The main premise of this film is to give volume to the dying voice
of authentic music in America.
Part One: The Problems
In part one of BTMD, we investigate the current state of the music
world and the forces at work within that world, who are producing
two parallel trends which the filmmakers find alarming.
The first trend addressed is the loss of individuality, creativity
and ultimately the idea of taking risks in broadcast radio. Due
in large part to deregulation, companies such as ( ) have been allowed
to purchase hundreds of radio stations across the country. In the
process, these corporate entities have replaced an almost equivalent
number of DJs with a small, centralized pool of on-air talent, who
are able to create and forward content via these stations. A single
DJ can deliver programming that plays to millions of listeners in
any number of cities nationwide.
In the case of record companies, we can see similar market forces
at work as the larger corporate labels narrowly focus their efforts
on Top 40 talent, while simultaneously swallowing the smaller, independent
The emphases on producing quarterly returns for investors, and
the career-preserving instinct not to rock the boat, combine to
produce bland acts who simply mimic what is already selling.
This method of increasingly risk-adverse talent development often
results in a label dropping an act if the act's debut effort fails
to produce an immediate hit. If current A&R practices had been
in effect 30 to 40 years ago, legendary names such as Aretha Franklin,
Otis Redding, David Bowie, and Bruce Springsteen, as well as dozens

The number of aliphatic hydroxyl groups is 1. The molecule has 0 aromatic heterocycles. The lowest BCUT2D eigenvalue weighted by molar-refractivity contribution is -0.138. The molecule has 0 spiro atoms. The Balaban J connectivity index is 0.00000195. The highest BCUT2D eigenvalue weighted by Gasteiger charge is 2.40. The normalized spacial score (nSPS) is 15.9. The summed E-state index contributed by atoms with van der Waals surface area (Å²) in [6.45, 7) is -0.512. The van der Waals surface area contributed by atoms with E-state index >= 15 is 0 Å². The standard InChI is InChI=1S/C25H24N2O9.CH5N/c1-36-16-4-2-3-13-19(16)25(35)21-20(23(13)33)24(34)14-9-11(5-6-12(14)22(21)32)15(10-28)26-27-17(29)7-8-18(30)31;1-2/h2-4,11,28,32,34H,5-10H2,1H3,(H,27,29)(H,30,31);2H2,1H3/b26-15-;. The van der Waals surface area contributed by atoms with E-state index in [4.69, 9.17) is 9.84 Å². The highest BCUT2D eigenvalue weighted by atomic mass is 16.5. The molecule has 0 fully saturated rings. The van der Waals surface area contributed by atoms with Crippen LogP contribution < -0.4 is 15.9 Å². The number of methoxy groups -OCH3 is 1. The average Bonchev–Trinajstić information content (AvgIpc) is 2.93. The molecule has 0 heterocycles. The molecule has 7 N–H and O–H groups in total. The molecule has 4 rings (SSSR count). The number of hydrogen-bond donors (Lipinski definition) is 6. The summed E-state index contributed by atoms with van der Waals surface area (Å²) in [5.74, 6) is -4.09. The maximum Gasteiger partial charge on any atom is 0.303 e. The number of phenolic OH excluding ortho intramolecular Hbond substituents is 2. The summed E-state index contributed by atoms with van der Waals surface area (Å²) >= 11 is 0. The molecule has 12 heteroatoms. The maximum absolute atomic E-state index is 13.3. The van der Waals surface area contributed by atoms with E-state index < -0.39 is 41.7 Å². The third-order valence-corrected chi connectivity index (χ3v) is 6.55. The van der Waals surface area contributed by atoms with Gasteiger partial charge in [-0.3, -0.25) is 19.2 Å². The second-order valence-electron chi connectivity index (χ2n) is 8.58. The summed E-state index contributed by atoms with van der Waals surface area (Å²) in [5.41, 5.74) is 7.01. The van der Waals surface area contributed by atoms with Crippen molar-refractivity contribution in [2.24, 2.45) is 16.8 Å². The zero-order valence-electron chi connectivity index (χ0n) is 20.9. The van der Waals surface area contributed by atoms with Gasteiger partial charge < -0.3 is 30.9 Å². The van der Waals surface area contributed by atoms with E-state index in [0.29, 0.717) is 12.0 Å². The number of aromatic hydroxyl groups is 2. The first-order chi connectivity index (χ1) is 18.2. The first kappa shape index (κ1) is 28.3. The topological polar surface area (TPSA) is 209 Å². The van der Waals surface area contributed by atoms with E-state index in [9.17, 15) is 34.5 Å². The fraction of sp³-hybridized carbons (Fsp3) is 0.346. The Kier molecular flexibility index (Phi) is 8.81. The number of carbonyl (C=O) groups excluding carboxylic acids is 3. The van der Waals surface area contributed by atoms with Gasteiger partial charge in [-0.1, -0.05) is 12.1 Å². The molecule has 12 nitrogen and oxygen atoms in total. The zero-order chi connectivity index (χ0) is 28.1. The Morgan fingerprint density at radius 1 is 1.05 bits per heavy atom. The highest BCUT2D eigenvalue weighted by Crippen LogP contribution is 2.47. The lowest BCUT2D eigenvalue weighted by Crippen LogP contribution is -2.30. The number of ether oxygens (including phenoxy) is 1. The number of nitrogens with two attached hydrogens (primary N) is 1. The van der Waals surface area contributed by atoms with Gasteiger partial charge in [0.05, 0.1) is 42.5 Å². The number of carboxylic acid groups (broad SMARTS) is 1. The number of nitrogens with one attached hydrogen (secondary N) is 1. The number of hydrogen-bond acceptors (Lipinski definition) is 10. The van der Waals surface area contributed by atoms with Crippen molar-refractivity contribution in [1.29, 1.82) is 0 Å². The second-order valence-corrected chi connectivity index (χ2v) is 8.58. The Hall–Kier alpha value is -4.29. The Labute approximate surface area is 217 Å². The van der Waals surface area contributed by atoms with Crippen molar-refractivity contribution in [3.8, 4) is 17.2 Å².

of other rock and roll hall of famers (who didn't connect with the
public until their 3rd or 4th albums) would never have seen the
light of day.
The second trend we find alarming is the growing monopolistic power
of the media giants. With ( ) again as our example, we can see a
company that not only controls radio stations, but also owns entertainment
venues. This gives them the freedom to insert one of their acts,
that they've developed into one of their many multi-genre playlists
across the country, and then book that act into venues which they
With so much power over talent that they have a vested interest
in promoting, these media behemoths have little reason to book acts
that are higher risks, outside of the label's control or that the
label simply doesn't understand.
The last issue is the most disconcerting, because it speaks directly
to the net effect of these two trends. If media consolidation means
that companies are unwilling to take these risks, and local markets
are losing their individual voices, then there is no traditional
vehicle left to connect the American public with these new musical
trends or the unique artists who develop them. In the country that
gave the world gospel, blues, rockabilly, bluegrass, jazz, rock
and roll, rap, grunge and hip-hop, we may be witnessing the death
of new ideas and new creative forces in music.
Part Two: The Musicians.
In the middle act of our film we examine how the trends we have
outlined in Act One affect both musicians and music fans. In this
segment we seek to personalize the film by speaking with celebrity
musicians (i.e. Perry Farrell, Lauren Hill, Dave Mathews,
G.Love, Sheryl Crow, Wynton Marsalis, Patty Griffin, My Morning